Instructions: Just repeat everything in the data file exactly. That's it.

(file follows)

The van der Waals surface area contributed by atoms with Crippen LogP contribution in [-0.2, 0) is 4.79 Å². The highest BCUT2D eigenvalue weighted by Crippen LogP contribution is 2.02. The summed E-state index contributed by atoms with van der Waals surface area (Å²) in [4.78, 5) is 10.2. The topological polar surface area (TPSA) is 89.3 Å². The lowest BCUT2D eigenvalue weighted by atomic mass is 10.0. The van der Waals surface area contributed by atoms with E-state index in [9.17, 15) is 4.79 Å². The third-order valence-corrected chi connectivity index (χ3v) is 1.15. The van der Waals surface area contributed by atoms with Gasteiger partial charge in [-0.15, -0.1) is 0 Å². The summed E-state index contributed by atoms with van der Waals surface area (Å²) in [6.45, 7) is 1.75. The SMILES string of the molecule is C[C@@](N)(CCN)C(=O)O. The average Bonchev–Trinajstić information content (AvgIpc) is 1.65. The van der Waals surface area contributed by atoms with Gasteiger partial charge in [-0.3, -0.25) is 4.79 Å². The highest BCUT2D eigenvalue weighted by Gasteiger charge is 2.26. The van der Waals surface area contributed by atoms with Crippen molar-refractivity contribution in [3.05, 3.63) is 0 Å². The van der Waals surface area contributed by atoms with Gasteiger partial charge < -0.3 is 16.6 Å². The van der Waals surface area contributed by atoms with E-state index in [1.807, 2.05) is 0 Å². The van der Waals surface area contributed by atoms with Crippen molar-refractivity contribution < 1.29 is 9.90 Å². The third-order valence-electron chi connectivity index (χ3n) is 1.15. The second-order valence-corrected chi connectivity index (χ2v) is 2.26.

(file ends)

The van der Waals surface area contributed by atoms with Crippen LogP contribution in [-0.2, 0) is 4.79 Å². The highest BCUT2D eigenvalue weighted by Crippen LogP contribution is 2.02. The summed E-state index contributed by atoms with van der Waals surface area (Å²) in [4.78, 5) is 10.2. The topological polar surface area (TPSA) is 89.3 Å². The lowest BCUT2D eigenvalue weighted by atomic mass is 10.0. The van der Waals surface area contributed by atoms with E-state index in [9.17, 15) is 4.79 Å². The third-order valence-corrected chi connectivity index (χ3v) is 1.15. The van der Waals surface area contributed by atoms with Gasteiger partial charge in [-0.15, -0.1) is 0 Å². The summed E-state index contributed by atoms with van der Waals surface area (Å²) in [6.45, 7) is 1.75. The SMILES string of the molecule is C[C@@](N)(CCN)C(=O)O. The average Bonchev–Trinajstić information content (AvgIpc) is 1.65. The van der Waals surface area contributed by atoms with Gasteiger partial charge in [-0.3, -0.25) is 4.79 Å². The highest BCUT2D eigenvalue weighted by Gasteiger charge is 2.26. The van der Waals surface area contributed by atoms with Crippen molar-refractivity contribution in [3.05, 3.63) is 0 Å². The van der Waals surface area contributed by atoms with Gasteiger partial charge < -0.3 is 16.6 Å². The van der Waals surface area contributed by atoms with E-state index in [1.807, 2.05) is 0 Å². The van der Waals surface area contributed by atoms with Crippen molar-refractivity contribution < 1.29 is 9.90 Å². The third-order valence-electron chi connectivity index (χ3n) is 1.15. The second-order valence-corrected chi connectivity index (χ2v) is 2.26.